The Cavalier flies in the face of what conventional wisdom dictates a SE amp should sound like. It sounds airy and extended through the treble. At the other frequency extreme if features excellent bass punch and authority. In other words, it is well balanced, from top to bottom. Yes, the midrange is nicely detailed and harmonically rich, but unlike the case with so many conventional SE amps, the mids are not the only attraction. Granted, the midrange is critical to musical pleasure, but it is no great honor to slight the frequency extremes as so many competing models do. Hey, I’m a midrange aficionado from way back. I adore a liquid and suave presentation more so than most music lovers. And I despise the modern tendency to focus on bass and treble. Yet, with the Cavalier I can have it all, and I love it! Bass definition is no longer the adventure it is with conventional SE amps. With poor damping factors such designs give speakers plenty of gas; you know, that bloated feeling in the bass range that causes double bass to be reproduced with the grace of a dancing elephant. The Cavalier delivers pitch definition in spades. Jazz ensemble and orchestral bass lines were consistently given the sort of resolution I had not previously believed possible from a SE tube design.
This is not a dark or mellow sounding amp that can be relied upon to mask inherent loudspeaker brightness. Rather, it has a sunny disposition that shines a clear light over the entire harmonic spectrum. The Cavalier possesses an endearing sense of drive that propels it through complex passages without losing focus or resolution. You can literally “redline” it without any complaints. It can be pushed hard, just short of clipping, without the sense of stress or grossly increased distortion typical of other designs. Because of that, it sounds and behaves like a much higher-powered model.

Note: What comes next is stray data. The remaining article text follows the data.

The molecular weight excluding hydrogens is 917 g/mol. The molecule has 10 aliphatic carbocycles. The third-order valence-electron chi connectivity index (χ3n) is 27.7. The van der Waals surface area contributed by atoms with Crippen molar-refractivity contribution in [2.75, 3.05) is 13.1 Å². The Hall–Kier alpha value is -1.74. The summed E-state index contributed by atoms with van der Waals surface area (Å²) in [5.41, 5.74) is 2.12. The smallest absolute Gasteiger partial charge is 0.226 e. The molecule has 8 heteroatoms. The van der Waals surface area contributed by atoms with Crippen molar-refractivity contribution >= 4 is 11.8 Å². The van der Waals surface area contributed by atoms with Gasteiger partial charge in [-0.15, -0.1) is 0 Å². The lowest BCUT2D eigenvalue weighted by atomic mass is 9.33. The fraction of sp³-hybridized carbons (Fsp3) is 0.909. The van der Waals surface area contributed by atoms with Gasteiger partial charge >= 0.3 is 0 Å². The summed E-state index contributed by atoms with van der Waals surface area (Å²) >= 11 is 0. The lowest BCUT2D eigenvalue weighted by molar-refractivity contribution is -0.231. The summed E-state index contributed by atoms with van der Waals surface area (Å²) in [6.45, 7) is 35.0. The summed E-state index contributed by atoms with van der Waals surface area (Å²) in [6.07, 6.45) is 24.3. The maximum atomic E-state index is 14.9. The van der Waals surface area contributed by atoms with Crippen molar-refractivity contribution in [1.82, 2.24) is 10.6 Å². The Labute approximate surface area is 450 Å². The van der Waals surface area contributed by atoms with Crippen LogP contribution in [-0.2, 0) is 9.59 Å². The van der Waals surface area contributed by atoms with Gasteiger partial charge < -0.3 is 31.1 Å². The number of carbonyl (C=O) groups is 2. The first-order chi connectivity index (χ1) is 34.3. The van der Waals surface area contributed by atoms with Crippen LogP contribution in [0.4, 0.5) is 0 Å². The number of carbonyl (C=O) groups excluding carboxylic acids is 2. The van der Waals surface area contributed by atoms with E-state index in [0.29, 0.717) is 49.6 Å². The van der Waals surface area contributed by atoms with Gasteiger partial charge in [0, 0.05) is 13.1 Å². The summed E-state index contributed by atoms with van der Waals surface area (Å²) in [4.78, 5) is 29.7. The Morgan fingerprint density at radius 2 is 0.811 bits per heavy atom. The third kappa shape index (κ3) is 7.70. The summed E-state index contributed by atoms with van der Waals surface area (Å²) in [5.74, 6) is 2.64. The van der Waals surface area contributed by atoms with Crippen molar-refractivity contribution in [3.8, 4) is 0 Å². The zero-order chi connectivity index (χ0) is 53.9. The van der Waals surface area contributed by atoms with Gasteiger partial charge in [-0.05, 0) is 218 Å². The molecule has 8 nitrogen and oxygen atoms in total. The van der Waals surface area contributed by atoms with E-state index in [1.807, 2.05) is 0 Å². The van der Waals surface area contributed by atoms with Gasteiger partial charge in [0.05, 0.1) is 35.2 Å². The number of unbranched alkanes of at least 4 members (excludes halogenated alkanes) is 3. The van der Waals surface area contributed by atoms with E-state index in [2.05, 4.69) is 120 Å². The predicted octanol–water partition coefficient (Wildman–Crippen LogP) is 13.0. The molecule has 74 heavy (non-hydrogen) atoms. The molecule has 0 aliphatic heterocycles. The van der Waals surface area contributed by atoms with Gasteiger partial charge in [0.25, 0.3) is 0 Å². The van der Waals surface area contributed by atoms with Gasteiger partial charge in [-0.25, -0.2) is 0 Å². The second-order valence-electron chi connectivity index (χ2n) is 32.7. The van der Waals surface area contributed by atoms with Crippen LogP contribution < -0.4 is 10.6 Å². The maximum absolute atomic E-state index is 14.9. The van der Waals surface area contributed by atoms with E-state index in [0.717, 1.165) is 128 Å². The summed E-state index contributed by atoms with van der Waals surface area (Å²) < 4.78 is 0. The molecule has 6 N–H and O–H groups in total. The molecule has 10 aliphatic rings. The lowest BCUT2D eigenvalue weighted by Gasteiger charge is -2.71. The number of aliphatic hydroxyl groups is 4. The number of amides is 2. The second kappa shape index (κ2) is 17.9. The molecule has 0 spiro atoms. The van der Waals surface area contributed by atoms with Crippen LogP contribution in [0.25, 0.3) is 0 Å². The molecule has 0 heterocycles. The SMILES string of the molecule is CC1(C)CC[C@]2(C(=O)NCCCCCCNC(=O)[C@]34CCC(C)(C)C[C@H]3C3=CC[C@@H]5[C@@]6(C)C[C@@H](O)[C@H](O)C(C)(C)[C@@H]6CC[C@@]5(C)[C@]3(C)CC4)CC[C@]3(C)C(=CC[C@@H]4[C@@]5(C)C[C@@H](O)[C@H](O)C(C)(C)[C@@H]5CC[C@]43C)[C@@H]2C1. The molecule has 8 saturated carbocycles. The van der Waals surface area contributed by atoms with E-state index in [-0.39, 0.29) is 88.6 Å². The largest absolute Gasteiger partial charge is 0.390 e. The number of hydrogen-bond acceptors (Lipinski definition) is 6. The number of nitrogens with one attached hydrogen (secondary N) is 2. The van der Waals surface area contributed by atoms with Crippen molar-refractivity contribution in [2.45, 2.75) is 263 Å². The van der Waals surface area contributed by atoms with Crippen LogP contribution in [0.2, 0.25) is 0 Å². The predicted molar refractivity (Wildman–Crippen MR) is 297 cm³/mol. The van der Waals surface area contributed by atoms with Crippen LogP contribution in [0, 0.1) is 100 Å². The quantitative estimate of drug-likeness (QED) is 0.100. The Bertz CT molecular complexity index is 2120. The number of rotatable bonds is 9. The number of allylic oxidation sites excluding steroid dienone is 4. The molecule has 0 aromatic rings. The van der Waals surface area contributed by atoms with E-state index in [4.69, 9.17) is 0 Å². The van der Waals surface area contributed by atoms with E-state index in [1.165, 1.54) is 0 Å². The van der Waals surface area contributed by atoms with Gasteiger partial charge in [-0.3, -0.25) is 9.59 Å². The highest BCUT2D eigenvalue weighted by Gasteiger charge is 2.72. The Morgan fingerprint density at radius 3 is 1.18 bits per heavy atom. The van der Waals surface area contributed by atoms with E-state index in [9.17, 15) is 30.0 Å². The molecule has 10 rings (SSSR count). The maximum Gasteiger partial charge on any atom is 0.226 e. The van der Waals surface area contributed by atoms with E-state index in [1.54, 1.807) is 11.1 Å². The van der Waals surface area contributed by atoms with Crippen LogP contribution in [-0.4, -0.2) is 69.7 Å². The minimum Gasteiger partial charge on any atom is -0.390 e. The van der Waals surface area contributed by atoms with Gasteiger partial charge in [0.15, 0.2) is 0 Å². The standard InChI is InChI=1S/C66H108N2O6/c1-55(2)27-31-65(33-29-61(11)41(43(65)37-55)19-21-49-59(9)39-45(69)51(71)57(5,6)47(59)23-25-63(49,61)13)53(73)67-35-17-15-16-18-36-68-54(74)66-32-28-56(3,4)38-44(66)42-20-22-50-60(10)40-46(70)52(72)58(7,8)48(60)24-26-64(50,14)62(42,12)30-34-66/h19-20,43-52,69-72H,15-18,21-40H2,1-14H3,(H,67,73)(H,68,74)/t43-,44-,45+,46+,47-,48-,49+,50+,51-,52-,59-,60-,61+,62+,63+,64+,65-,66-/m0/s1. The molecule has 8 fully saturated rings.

This amp has both speed and control - no easy jobs for any amplifier. Transients are launched with a precise sense of timing, and are allowed to decay effortlessly into the blackness of the recording’s noise floor. It should be clear by now that this is not a soft-sounding amp. It stands in stark contrast to the quintessential 300B SET, which seems to liquefy harmonic textures to the state of melting butter. With the stock Amperex EL34 tubes provided with my sample, midrange textures were supremely clean, but lacked a touch of warmth. The precise character of the midrange is dependent on EL34 tube brand. My favorite substitution is the genuine British KT77. If you’re lucky enough (as I am) to own a personal cache of these tubes, then you’ll discover that their midrange voicing can become addictive. Textures are more lush (as in tropical) with the KT77 in the circuit. Again, this is a personal preference; you may in fact opt for the more direct presentation of the Amperex brand EL34. It all depends, on whether you prefer vintage or modern tube sound; the choice is completely under your control.
It can be safely stated that the Cavalier Cathode Follower amplifier represents both a technical and sonic triumph. It pushes the performance envelope of SE amplification in an exciting new direction. There’s plenty of midrange magic and startling dynamics, but unlike the competition it give you a wider window onto the sound. I have seen the light: more bandwidth is definitely a good thing. Kudos to Cyrus Brenneman Audio for following the road less traveled.
Power Output: 10 wpc into 8 ohms
Frequency Response: 20 Hz – 20 kHz, +/- 1 dB
Harmonic Distortion: < 0.1% at 1 watt
Sensitivity: 0.6 volt
Hum and Noise: < 0.5 mV across 8 ohms
Input Impedance: 50 kohm
Dimensions: 10” x 14” x 7”
Weight: 35 pounds
Cyrus Brenneman Audio
Voice: (818) 349-5402